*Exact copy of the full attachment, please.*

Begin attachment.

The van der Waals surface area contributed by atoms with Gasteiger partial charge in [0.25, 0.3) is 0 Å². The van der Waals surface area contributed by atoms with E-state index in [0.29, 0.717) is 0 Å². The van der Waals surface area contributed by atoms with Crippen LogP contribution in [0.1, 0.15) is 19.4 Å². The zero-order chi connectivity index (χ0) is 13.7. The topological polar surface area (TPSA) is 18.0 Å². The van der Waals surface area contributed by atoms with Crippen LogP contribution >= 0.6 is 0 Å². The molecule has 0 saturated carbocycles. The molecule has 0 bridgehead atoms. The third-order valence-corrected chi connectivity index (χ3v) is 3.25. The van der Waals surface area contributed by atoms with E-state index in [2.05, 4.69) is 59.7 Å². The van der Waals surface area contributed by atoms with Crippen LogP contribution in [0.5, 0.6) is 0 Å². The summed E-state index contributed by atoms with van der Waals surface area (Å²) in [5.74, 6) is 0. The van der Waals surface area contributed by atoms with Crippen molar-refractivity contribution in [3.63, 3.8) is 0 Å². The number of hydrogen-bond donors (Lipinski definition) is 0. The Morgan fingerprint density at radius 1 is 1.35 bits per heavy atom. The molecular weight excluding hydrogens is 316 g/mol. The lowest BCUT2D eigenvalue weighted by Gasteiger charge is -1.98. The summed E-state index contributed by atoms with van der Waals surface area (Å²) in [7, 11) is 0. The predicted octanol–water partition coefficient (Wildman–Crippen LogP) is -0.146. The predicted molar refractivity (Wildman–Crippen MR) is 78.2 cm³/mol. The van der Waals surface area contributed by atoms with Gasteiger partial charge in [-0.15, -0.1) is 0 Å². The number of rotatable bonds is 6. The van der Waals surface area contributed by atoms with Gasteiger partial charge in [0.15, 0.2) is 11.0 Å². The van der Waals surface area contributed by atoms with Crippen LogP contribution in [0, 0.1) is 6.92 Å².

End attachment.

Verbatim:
The van der Waals surface area contributed by atoms with Gasteiger partial charge in [0.25, 0.3) is 0 Å². The van der Waals surface area contributed by atoms with E-state index in [0.29, 0.717) is 0 Å². The van der Waals surface area contributed by atoms with Crippen LogP contribution in [0.1, 0.15) is 19.4 Å². The zero-order chi connectivity index (χ0) is 13.7. The topological polar surface area (TPSA) is 18.0 Å². The van der Waals surface area contributed by atoms with Crippen LogP contribution >= 0.6 is 0 Å². The molecule has 0 saturated carbocycles. The molecule has 0 bridgehead atoms. The third-order valence-corrected chi connectivity index (χ3v) is 3.25. The van der Waals surface area contributed by atoms with E-state index in [2.05, 4.69) is 59.7 Å². The van der Waals surface area contributed by atoms with Crippen LogP contribution in [0.5, 0.6) is 0 Å². The summed E-state index contributed by atoms with van der Waals surface area (Å²) in [5.74, 6) is 0. The van der Waals surface area contributed by atoms with Crippen molar-refractivity contribution in [3.63, 3.8) is 0 Å². The number of hydrogen-bond donors (Lipinski definition) is 0. The Morgan fingerprint density at radius 1 is 1.35 bits per heavy atom. The molecular weight excluding hydrogens is 316 g/mol. The lowest BCUT2D eigenvalue weighted by Gasteiger charge is -1.98. The summed E-state index contributed by atoms with van der Waals surface area (Å²) in [7, 11) is 0. The predicted octanol–water partition coefficient (Wildman–Crippen LogP) is -0.146. The predicted molar refractivity (Wildman–Crippen MR) is 78.2 cm³/mol. The van der Waals surface area contributed by atoms with Gasteiger partial charge in [-0.15, -0.1) is 0 Å². The number of rotatable bonds is 6. The van der Waals surface area contributed by atoms with Gasteiger partial charge in [0.15, 0.2) is 11.0 Å². The van der Waals surface area contributed by atoms with Crippen LogP contribution in [0, 0.1) is 6.92 Å².